The main passion is for my work, doing things, being creative; by creativity I don't just mean making a "thing" but also a method for finding solutions, finding ideas, perceiving and transforming them.
What passion drives you, inspires you or motivates you?
The main passion is for my work, doing things, being creative; by creativity I don't just mean making a "thing" but also a method for finding solutions, finding ideas, perceiving and transforming them. I also find it stimulating to work towards objectives where each goal aims to create something that goes beyond oneself, which has a collective reason and, to use an improper term, which has an "ethical" goal. In addition the person that held this post before me, namely Laura Cretara, left me a powerful and important moral legacy.
The relationship between the technique of the hand and the creativity of the mind is increasingly difficult to handle. How do you help students tackling this issue?
First of all the School's students are encouraged to study the "grammar" of art, i.e. the artistic technique in its very essence, in its practice. From the outset time is dedicated to "copying" antique works, so that they have an artistic and technical reference point. Work is done on examples of the history of art, and on items from the Mint's historical heritage as well as that of our Museum. Subsequently work starts on projects. For each technique and activity, the student is encouraged to make his or her own creative design, making the complete "work", right down to the prototype or the unique object. Our aim is not to train up operators but fully-fledged artists and artisans with creative and designing skills.
In addition our School, which is located on the Mint's premises, contributes towards the manufacturing activities of the factory with designs, drafts and prototypes of medals and artistic objects.
Is Rome's Medal Art School open to the new technologies? Are they introduced from the early years, or only after students have acquired steadier manual skills?
The relationship with graphic composition and 3D digital modelling techniques accompanies pupils throughout all three years of the course. The computer is placed alongside manual techniques, so that the right kind of relationship between technology, art and production is fostered. We view digital technologies as a tool, as important as modelling tools such as chisels. Technology does not eradicate manual skills as it cannot substitute the hand. It is used for attaining other goals; work is optimised and it is a useful tool for creativity.
We view digital technologies as a tool, as important as modelling tools such as chisels. Technology does not eradicate manual skills as it cannot substitute the hand.
In your opinion, what are the perspectives for the Maîtres d'Art leaving the Medal Art School to enter today's globalised world?
Broadly speaking, "globalization" is defined as a process whereby products become more uniform, and production methods are brought into line with one another. In a globalised work, art and high craftsmanship are vital resources, as "excellence" calls for quality and uniqueness; besides, they possess a "language", namely that of image, which is universally understood worldwide. On the other hand, globalization can provide an opportunity to make ideas and products flow, and it can lead to positive phenomena whereby global and local items can be seen as two sides of the same coin. The School's pupils can seize opportunities arising out of their knowledge of "rare arts", which lead to a personal differentiation with regard to the artistic scene. This undoubtedly leads to a more complicated world, yet it can provide a good opportunity. In addition, art and profession are knowledge forms that outdate language and culture.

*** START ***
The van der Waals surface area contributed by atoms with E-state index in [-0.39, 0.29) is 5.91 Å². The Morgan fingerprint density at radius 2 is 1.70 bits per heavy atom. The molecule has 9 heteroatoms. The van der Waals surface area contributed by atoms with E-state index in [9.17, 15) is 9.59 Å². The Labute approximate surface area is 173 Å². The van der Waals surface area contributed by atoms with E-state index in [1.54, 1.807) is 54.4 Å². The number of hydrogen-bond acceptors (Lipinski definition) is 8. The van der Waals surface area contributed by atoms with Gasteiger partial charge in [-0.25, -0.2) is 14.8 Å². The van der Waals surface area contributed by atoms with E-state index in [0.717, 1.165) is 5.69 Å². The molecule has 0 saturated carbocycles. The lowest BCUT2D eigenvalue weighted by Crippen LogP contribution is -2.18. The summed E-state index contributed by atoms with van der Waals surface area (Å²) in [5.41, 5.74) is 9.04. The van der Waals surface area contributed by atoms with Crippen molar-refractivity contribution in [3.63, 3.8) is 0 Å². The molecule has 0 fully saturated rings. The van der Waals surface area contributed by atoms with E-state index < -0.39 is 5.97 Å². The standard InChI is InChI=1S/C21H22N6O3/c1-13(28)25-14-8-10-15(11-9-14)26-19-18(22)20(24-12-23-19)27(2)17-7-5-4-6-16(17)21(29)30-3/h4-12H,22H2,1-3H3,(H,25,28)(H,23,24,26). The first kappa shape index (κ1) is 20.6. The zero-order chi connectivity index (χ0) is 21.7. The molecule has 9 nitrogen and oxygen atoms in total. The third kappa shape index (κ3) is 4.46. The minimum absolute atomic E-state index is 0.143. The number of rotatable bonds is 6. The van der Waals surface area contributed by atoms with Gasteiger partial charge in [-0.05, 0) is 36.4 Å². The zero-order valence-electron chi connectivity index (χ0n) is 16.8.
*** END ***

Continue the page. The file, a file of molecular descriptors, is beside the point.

It should also be noted that the Medal Art School is unique of its kind worldwide. It receives students from Mints abroad, or from foreign culture institutes. Over the course of a hundred years in operation, it has welcomed young people from every continent, bringing cultures and knowledge together. Perhaps this can be viewed as a positive phenomenon of globalization.
In the past, the Maîtres d'Art were trained in workshops; now we are witnessing an increase in specialist and sector-related schools. Do you think it is more important to experience the workshop laboratory or that of classroom training?
The training of a Maître d'Art is a slow and complicated process, particularly now that, in addition to manual skill, people are learning with a long working process and it is necessary to place interdisciplinary and cultural experiences alongside one another. Training should be divided into a harmonious combination of practice and theory, and should not focus on an individual aspect of the profession, overlooking knowledge of the entire artistic process. In practice I am not in favour of overly-specialised training.
The workshop as a training model is vital, we work in the same way as a workshop in our School, with the teachers working alongside the students. The theory is often turned into practice; often, for example, the characteristics of the materials are explained whilst we are using them, or a history of art lesson is conducted whilst we making an object inspired by a particular period, linking information received in history of art courses with the technology of the materials. It is worth noting that the small number of pupils (ten pupils are taken on each year) allows us to create this working method.